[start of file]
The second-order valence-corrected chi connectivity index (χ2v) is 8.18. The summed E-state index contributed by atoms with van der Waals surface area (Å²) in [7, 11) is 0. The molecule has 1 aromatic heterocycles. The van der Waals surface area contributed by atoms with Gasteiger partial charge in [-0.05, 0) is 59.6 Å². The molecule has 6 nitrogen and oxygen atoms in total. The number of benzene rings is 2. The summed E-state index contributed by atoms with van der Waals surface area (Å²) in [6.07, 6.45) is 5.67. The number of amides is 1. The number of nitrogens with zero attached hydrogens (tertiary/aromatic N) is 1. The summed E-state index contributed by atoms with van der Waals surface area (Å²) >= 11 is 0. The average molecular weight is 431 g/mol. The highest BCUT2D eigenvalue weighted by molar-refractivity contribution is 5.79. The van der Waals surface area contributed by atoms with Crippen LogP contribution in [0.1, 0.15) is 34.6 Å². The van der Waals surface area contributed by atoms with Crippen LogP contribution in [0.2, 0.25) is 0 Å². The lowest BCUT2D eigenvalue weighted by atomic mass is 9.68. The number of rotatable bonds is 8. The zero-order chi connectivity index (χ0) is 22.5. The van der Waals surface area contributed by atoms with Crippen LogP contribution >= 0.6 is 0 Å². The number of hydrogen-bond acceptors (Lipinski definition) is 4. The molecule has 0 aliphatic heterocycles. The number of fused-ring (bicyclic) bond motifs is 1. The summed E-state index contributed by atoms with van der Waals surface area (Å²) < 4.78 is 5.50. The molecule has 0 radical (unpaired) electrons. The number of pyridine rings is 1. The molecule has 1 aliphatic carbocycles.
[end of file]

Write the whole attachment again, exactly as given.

The second-order valence-corrected chi connectivity index (χ2v) is 8.18. The summed E-state index contributed by atoms with van der Waals surface area (Å²) in [7, 11) is 0. The molecule has 1 aromatic heterocycles. The van der Waals surface area contributed by atoms with Gasteiger partial charge in [-0.05, 0) is 59.6 Å². The molecule has 6 nitrogen and oxygen atoms in total. The number of benzene rings is 2. The summed E-state index contributed by atoms with van der Waals surface area (Å²) in [6.07, 6.45) is 5.67. The number of amides is 1. The number of nitrogens with zero attached hydrogens (tertiary/aromatic N) is 1. The summed E-state index contributed by atoms with van der Waals surface area (Å²) >= 11 is 0. The average molecular weight is 431 g/mol. The highest BCUT2D eigenvalue weighted by molar-refractivity contribution is 5.79. The van der Waals surface area contributed by atoms with Crippen LogP contribution in [0.1, 0.15) is 34.6 Å². The van der Waals surface area contributed by atoms with Crippen LogP contribution in [0.2, 0.25) is 0 Å². The lowest BCUT2D eigenvalue weighted by atomic mass is 9.68. The number of rotatable bonds is 8. The zero-order chi connectivity index (χ0) is 22.5. The van der Waals surface area contributed by atoms with Crippen LogP contribution >= 0.6 is 0 Å². The number of hydrogen-bond acceptors (Lipinski definition) is 4. The molecule has 0 aliphatic heterocycles. The number of fused-ring (bicyclic) bond motifs is 1. The summed E-state index contributed by atoms with van der Waals surface area (Å²) < 4.78 is 5.50. The molecule has 0 radical (unpaired) electrons. The number of pyridine rings is 1. The molecule has 1 aliphatic carbocycles.